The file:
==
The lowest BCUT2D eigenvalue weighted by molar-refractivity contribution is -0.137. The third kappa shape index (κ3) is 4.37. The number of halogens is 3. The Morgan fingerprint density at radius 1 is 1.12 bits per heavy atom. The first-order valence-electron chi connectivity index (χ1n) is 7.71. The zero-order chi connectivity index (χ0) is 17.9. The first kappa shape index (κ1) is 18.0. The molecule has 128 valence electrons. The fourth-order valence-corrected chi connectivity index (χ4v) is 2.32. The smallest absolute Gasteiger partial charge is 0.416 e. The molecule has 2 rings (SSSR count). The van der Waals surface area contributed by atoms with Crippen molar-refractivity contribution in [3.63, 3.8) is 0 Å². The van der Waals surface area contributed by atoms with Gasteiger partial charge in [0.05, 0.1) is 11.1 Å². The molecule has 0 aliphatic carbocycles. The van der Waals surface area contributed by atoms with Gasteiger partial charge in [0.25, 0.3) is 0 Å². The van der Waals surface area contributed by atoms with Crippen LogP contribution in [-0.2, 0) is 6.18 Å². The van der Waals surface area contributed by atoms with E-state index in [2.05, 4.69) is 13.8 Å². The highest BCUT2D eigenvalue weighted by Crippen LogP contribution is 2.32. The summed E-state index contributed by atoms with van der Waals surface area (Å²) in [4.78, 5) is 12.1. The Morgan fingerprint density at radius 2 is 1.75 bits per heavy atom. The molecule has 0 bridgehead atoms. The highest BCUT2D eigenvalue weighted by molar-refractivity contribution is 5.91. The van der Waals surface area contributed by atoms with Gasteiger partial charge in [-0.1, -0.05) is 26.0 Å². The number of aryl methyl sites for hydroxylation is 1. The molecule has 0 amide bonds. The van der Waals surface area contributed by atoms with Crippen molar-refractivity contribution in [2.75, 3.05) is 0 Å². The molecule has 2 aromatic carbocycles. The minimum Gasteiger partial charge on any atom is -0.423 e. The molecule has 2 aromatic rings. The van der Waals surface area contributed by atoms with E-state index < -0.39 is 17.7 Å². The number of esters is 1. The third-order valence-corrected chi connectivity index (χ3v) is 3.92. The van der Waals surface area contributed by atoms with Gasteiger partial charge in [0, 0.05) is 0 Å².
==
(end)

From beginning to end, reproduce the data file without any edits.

The lowest BCUT2D eigenvalue weighted by molar-refractivity contribution is -0.137. The third kappa shape index (κ3) is 4.37. The number of halogens is 3. The Morgan fingerprint density at radius 1 is 1.12 bits per heavy atom. The first-order valence-electron chi connectivity index (χ1n) is 7.71. The zero-order chi connectivity index (χ0) is 17.9. The first kappa shape index (κ1) is 18.0. The molecule has 128 valence electrons. The fourth-order valence-corrected chi connectivity index (χ4v) is 2.32. The smallest absolute Gasteiger partial charge is 0.416 e. The molecule has 2 rings (SSSR count). The van der Waals surface area contributed by atoms with Crippen molar-refractivity contribution in [3.63, 3.8) is 0 Å². The van der Waals surface area contributed by atoms with Gasteiger partial charge in [0.05, 0.1) is 11.1 Å². The molecule has 0 aliphatic carbocycles. The van der Waals surface area contributed by atoms with Gasteiger partial charge in [0.25, 0.3) is 0 Å². The van der Waals surface area contributed by atoms with Crippen LogP contribution in [-0.2, 0) is 6.18 Å². The van der Waals surface area contributed by atoms with E-state index in [2.05, 4.69) is 13.8 Å². The highest BCUT2D eigenvalue weighted by Crippen LogP contribution is 2.32. The summed E-state index contributed by atoms with van der Waals surface area (Å²) in [4.78, 5) is 12.1. The Morgan fingerprint density at radius 2 is 1.75 bits per heavy atom. The molecule has 0 bridgehead atoms. The highest BCUT2D eigenvalue weighted by molar-refractivity contribution is 5.91. The van der Waals surface area contributed by atoms with Gasteiger partial charge in [-0.1, -0.05) is 26.0 Å². The number of aryl methyl sites for hydroxylation is 1. The molecule has 0 amide bonds. The van der Waals surface area contributed by atoms with Crippen molar-refractivity contribution in [2.75, 3.05) is 0 Å². The molecule has 2 aromatic carbocycles. The minimum Gasteiger partial charge on any atom is -0.423 e. The molecule has 2 aromatic rings. The van der Waals surface area contributed by atoms with E-state index < -0.39 is 17.7 Å². The number of esters is 1. The third-order valence-corrected chi connectivity index (χ3v) is 3.92. The van der Waals surface area contributed by atoms with Gasteiger partial charge in [0, 0.05) is 0 Å².